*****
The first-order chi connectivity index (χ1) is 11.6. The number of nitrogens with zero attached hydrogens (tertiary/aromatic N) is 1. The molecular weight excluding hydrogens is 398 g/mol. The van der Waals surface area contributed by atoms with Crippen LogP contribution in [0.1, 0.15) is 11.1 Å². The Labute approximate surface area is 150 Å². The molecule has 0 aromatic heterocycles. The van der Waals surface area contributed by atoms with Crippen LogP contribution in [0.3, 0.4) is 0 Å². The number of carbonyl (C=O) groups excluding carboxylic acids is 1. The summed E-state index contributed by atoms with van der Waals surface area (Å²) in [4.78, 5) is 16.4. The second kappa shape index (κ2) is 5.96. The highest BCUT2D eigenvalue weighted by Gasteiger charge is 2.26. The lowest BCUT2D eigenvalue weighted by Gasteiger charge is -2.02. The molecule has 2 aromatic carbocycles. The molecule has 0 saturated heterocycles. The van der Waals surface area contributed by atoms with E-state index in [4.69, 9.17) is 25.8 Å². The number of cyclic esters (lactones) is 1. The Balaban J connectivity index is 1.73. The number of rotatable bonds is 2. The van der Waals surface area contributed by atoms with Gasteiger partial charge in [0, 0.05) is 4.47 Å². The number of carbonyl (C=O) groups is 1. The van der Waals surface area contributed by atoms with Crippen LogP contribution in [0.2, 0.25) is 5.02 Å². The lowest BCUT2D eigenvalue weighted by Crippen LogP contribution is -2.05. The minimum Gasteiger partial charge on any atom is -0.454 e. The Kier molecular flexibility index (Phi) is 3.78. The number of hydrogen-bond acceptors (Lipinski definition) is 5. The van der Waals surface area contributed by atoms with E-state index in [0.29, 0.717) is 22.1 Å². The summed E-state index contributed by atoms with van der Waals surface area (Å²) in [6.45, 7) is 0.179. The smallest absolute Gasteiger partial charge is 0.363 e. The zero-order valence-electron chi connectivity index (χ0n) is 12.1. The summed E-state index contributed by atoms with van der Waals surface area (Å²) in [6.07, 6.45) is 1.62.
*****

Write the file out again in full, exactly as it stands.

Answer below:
The first-order chi connectivity index (χ1) is 11.6. The number of nitrogens with zero attached hydrogens (tertiary/aromatic N) is 1. The molecular weight excluding hydrogens is 398 g/mol. The van der Waals surface area contributed by atoms with Crippen LogP contribution in [0.1, 0.15) is 11.1 Å². The Labute approximate surface area is 150 Å². The molecule has 0 aromatic heterocycles. The van der Waals surface area contributed by atoms with Crippen LogP contribution in [0.3, 0.4) is 0 Å². The number of carbonyl (C=O) groups excluding carboxylic acids is 1. The summed E-state index contributed by atoms with van der Waals surface area (Å²) in [4.78, 5) is 16.4. The second kappa shape index (κ2) is 5.96. The highest BCUT2D eigenvalue weighted by Gasteiger charge is 2.26. The lowest BCUT2D eigenvalue weighted by Gasteiger charge is -2.02. The molecule has 2 aromatic carbocycles. The molecule has 0 saturated heterocycles. The van der Waals surface area contributed by atoms with E-state index in [4.69, 9.17) is 25.8 Å². The number of cyclic esters (lactones) is 1. The Balaban J connectivity index is 1.73. The number of rotatable bonds is 2. The van der Waals surface area contributed by atoms with Gasteiger partial charge in [0, 0.05) is 4.47 Å². The number of carbonyl (C=O) groups is 1. The van der Waals surface area contributed by atoms with Crippen LogP contribution in [0.2, 0.25) is 5.02 Å². The lowest BCUT2D eigenvalue weighted by Crippen LogP contribution is -2.05. The minimum Gasteiger partial charge on any atom is -0.454 e. The Kier molecular flexibility index (Phi) is 3.78. The number of hydrogen-bond acceptors (Lipinski definition) is 5. The van der Waals surface area contributed by atoms with E-state index in [0.29, 0.717) is 22.1 Å². The summed E-state index contributed by atoms with van der Waals surface area (Å²) in [6.45, 7) is 0.179. The smallest absolute Gasteiger partial charge is 0.363 e. The zero-order valence-electron chi connectivity index (χ0n) is 12.1. The summed E-state index contributed by atoms with van der Waals surface area (Å²) in [6.07, 6.45) is 1.62.